17. In Which We Converse with a Scholar

Half an hour later, stomachs filled with a quick breakfast, we arranged ourselves comfortably in the library on the various squashy chairs clustered around a large wooden table. The dusty light of a nearby window settled upon the mess of books, papers, and quills almost completely concealing the dark surface.

"So… who exactly are you, then?" Daystar enquired of the new arrival.

"My name is Varonyr," he said with a flourish and bow, mostly directed toward Kazul. He obviously knew enough about dragons to make sure to be extremely polite.

"You're Varonyr?" I had expected someone a bit more... scholarly.

"You've heard of me? I must admit, I'm surprised; I realize some of my work is unique, but I didn't think it was so widely publicized—"

"Actually we've been waiting for you. We're looking for the Royal Stick."

"Really? Fascinating coincidence! For that is the very thing I have brought back from my latest travels!" Olemer jumped at this statement, and the rest of us exchanged startled, but hopeful glances.

"But before I bring it out I think you should tell me why you need the Stick and how you knew I would be the person to ask," Varonyr suggested. And so we filled him in on everything that had happened since we decided to begin our quest. He was very excited about the whole tale, interrupting frequently to ask apparently irrelevant questions as he paced energetically around the room.

Finally we concluded with that day's encounter with the thieves and their connection with the wizards.

"Absolutely fascinating! I daresay all this is somehow connected to why the wizards have been after me… but enough talk for now. I think it's high time we try the thing out!"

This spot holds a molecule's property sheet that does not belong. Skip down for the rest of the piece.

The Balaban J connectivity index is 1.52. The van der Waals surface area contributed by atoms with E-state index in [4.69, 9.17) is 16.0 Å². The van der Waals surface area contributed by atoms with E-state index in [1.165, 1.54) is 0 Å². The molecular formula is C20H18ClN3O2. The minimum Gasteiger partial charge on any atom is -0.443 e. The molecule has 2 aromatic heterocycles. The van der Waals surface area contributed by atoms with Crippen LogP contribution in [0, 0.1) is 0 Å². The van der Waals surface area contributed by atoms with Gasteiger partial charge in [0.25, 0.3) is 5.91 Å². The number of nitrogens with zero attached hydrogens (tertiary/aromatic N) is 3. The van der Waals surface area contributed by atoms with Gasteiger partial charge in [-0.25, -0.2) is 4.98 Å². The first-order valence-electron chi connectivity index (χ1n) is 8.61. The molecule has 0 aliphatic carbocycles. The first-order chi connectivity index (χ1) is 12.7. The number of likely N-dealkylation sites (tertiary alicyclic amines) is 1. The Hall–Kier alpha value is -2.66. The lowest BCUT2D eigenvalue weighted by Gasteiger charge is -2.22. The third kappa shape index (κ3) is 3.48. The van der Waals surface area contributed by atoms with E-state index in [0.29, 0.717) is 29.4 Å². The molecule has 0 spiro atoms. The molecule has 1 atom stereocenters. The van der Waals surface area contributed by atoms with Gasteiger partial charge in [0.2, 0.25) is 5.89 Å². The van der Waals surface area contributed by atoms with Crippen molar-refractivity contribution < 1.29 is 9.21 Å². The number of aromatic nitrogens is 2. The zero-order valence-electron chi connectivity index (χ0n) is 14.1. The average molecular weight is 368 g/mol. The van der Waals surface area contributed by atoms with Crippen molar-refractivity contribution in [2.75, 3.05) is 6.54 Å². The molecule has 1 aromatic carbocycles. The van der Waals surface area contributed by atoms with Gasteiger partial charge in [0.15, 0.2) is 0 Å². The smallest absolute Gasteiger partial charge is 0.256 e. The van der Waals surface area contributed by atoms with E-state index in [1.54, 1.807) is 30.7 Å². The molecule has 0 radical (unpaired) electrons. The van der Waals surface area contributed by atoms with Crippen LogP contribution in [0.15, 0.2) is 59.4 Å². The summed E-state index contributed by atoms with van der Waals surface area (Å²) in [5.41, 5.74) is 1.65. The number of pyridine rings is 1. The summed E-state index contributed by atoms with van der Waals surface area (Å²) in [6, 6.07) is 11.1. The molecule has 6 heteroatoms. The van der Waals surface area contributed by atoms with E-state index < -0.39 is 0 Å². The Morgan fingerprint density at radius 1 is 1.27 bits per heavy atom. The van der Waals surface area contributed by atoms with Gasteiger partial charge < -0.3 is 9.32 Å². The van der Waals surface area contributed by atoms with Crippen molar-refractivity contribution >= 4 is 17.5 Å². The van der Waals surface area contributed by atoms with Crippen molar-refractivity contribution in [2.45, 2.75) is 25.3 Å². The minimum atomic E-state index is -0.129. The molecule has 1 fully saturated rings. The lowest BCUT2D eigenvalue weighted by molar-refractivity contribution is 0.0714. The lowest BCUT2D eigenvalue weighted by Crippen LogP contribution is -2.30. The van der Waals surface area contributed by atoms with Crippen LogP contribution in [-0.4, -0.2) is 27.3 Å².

"No, wait. Explain about the wizards. Harol mentioned something, but he seemed fuzzy on the details." Daystar interrupted. Olemer, who had started to lean across the table in anticipation, sighed and slumped back in his chair.

"Yes, the wizards have been a tricky business; very nosy lot, they are. It's thanks to them I had to leave my hut—and a great deal of my work—behind and hide out here."

"Then that hut on the plain is yours?"

"The one in the middle of nowhere? It is indeed, or was. Nice sort of place to get a lot of thinking done in, though the roof's rather leaky. Unfortunately it would be hard to go back now and still maintain the pretense that I'm dead."

"Well, I'm afraid it would be hard anyway; the whole place burned down a few days ago," Morwen broke the news bluntly. "Now would you please explain why you feel you have to maintain the pretense that you're dead?"

"Oh dear, did it really? Then it's a good thing I decided to bring that book on the Lost City of Agramar with me; fascinating but awfully large, not the sort of thing one wants to haul around when you're escaping from death—" he broke off upon noticing Morwen's impatient expression and coughed nervously.

"Well, anyway, carrying on. You see, about a year ago I found out from a friend of mine that some funny folk were after me because of my work concerning the Royal Stick. He didn't know they were wizards, but I recognized the description. He said a couple men with staffs and beards came into his shop—he sells a variety of scholarly publications—asking for anything about the Royal Stick. He showed them a few of my works and they started questioning him about who I was, where I lived, and so forth. Fortunately for me he claimed he didn't know and sent someone to warn me. Otherwise I'd never have had time to set up a passable mock death. As it was, I just managed to get the bones laid out, smear them with some poison from a venomous sheep, wreck the house a bit, grab my most important papers, and run. I had to leave most of my stuff or it would have looked suspicious."

"And poison from a venomous sheep isn't suspicious?" Brandel asked sarcastically. "What on earth is a venomous sheep?"

Olemer answered matter-of-factly, "Oh, they're quite common in some parts of the plains. It's not unusual for them to attack people. But… where did you get the bones?" he asked, sounding as if he were afraid to find out.

"Skeleton for anatomical study, of course. No scholarly residence would be complete without one. But, to finish my story, if I may?" Without waiting for an answer, he continued, "I did not yet know whether they were after my life or my research, so I thought it would be prudent to eavesdrop as they discovered my supposed demise. I was hiding on the roof while they investigated, having managed to find out my place of residence. I distinctly heard one of them say, 'Well, our job's taken care of for us. He won't be helping anyone now.' I gather, both from this statement and what you have just told me, that their purpose was indeed to kill me, likely to prevent me from doing exactly what I shall do now."